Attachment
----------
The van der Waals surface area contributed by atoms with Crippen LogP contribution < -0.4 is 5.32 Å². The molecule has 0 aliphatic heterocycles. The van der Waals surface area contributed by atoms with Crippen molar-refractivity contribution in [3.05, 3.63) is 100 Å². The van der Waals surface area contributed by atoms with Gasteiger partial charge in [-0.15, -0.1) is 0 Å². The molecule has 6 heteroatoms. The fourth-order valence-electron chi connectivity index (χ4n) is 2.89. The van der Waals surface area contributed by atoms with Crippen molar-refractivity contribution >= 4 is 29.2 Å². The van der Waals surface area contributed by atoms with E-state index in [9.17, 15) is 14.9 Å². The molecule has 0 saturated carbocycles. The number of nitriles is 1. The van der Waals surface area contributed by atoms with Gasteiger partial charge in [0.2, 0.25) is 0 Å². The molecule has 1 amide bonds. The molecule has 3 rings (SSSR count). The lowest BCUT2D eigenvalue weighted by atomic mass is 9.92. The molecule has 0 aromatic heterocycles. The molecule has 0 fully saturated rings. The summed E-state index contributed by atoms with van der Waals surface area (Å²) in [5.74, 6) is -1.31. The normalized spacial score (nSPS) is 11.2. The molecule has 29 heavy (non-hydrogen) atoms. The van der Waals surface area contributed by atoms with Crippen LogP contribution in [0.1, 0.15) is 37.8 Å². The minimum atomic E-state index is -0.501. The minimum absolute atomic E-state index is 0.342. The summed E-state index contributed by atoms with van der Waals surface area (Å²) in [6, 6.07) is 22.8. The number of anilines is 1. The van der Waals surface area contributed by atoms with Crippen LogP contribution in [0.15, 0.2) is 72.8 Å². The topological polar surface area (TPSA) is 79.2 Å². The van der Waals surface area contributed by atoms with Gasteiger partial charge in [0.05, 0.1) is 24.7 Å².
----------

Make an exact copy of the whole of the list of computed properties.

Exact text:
The van der Waals surface area contributed by atoms with Crippen LogP contribution < -0.4 is 5.32 Å². The molecule has 0 aliphatic heterocycles. The van der Waals surface area contributed by atoms with Crippen molar-refractivity contribution in [3.05, 3.63) is 100 Å². The van der Waals surface area contributed by atoms with Gasteiger partial charge in [-0.15, -0.1) is 0 Å². The molecule has 6 heteroatoms. The fourth-order valence-electron chi connectivity index (χ4n) is 2.89. The van der Waals surface area contributed by atoms with Crippen molar-refractivity contribution >= 4 is 29.2 Å². The van der Waals surface area contributed by atoms with E-state index in [9.17, 15) is 14.9 Å². The molecule has 0 saturated carbocycles. The number of nitriles is 1. The van der Waals surface area contributed by atoms with Gasteiger partial charge in [0.2, 0.25) is 0 Å². The molecule has 1 amide bonds. The molecule has 3 rings (SSSR count). The lowest BCUT2D eigenvalue weighted by atomic mass is 9.92. The molecule has 0 aromatic heterocycles. The molecule has 0 fully saturated rings. The summed E-state index contributed by atoms with van der Waals surface area (Å²) in [5.74, 6) is -1.31. The normalized spacial score (nSPS) is 11.2. The molecule has 29 heavy (non-hydrogen) atoms. The van der Waals surface area contributed by atoms with Crippen LogP contribution in [0.1, 0.15) is 37.8 Å². The minimum atomic E-state index is -0.501. The minimum absolute atomic E-state index is 0.342. The summed E-state index contributed by atoms with van der Waals surface area (Å²) in [6, 6.07) is 22.8. The number of anilines is 1. The van der Waals surface area contributed by atoms with Crippen LogP contribution in [0.15, 0.2) is 72.8 Å². The topological polar surface area (TPSA) is 79.2 Å². The van der Waals surface area contributed by atoms with Gasteiger partial charge in [0.05, 0.1) is 24.7 Å².